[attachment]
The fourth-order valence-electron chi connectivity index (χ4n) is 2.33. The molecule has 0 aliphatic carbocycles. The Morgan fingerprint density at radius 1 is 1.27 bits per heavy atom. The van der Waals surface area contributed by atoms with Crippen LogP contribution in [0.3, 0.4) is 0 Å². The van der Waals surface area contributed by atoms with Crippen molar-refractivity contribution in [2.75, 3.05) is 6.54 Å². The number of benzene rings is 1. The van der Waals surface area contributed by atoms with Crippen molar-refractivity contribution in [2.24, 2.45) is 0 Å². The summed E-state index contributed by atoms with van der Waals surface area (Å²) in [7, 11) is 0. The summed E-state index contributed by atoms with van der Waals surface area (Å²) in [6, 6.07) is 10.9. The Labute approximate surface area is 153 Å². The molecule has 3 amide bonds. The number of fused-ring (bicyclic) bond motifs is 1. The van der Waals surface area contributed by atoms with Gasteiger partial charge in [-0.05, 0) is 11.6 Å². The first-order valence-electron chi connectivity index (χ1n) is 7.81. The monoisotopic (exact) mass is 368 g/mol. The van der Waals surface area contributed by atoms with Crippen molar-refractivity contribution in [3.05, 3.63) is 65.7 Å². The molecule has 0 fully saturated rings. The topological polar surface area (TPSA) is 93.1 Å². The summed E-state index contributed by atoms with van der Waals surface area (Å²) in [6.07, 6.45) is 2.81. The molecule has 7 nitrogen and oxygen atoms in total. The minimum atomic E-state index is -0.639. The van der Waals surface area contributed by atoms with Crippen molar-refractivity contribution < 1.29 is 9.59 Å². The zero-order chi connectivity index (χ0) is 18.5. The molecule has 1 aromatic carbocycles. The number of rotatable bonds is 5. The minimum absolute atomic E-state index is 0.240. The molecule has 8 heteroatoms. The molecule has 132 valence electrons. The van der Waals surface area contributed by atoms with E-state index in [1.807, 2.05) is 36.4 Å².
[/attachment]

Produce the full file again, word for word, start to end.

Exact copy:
The fourth-order valence-electron chi connectivity index (χ4n) is 2.33. The molecule has 0 aliphatic carbocycles. The Morgan fingerprint density at radius 1 is 1.27 bits per heavy atom. The van der Waals surface area contributed by atoms with Crippen LogP contribution in [0.3, 0.4) is 0 Å². The van der Waals surface area contributed by atoms with Crippen molar-refractivity contribution in [2.75, 3.05) is 6.54 Å². The number of benzene rings is 1. The van der Waals surface area contributed by atoms with Crippen molar-refractivity contribution in [2.24, 2.45) is 0 Å². The summed E-state index contributed by atoms with van der Waals surface area (Å²) in [7, 11) is 0. The summed E-state index contributed by atoms with van der Waals surface area (Å²) in [6, 6.07) is 10.9. The Labute approximate surface area is 153 Å². The molecule has 3 amide bonds. The number of fused-ring (bicyclic) bond motifs is 1. The van der Waals surface area contributed by atoms with Gasteiger partial charge in [-0.05, 0) is 11.6 Å². The first-order valence-electron chi connectivity index (χ1n) is 7.81. The monoisotopic (exact) mass is 368 g/mol. The van der Waals surface area contributed by atoms with Crippen molar-refractivity contribution in [3.05, 3.63) is 65.7 Å². The molecule has 0 fully saturated rings. The topological polar surface area (TPSA) is 93.1 Å². The summed E-state index contributed by atoms with van der Waals surface area (Å²) in [6.07, 6.45) is 2.81. The molecule has 7 nitrogen and oxygen atoms in total. The minimum atomic E-state index is -0.639. The van der Waals surface area contributed by atoms with Crippen molar-refractivity contribution < 1.29 is 9.59 Å². The zero-order chi connectivity index (χ0) is 18.5. The molecule has 1 aromatic carbocycles. The number of rotatable bonds is 5. The minimum absolute atomic E-state index is 0.240. The molecule has 8 heteroatoms. The molecule has 132 valence electrons. The van der Waals surface area contributed by atoms with E-state index in [1.807, 2.05) is 36.4 Å².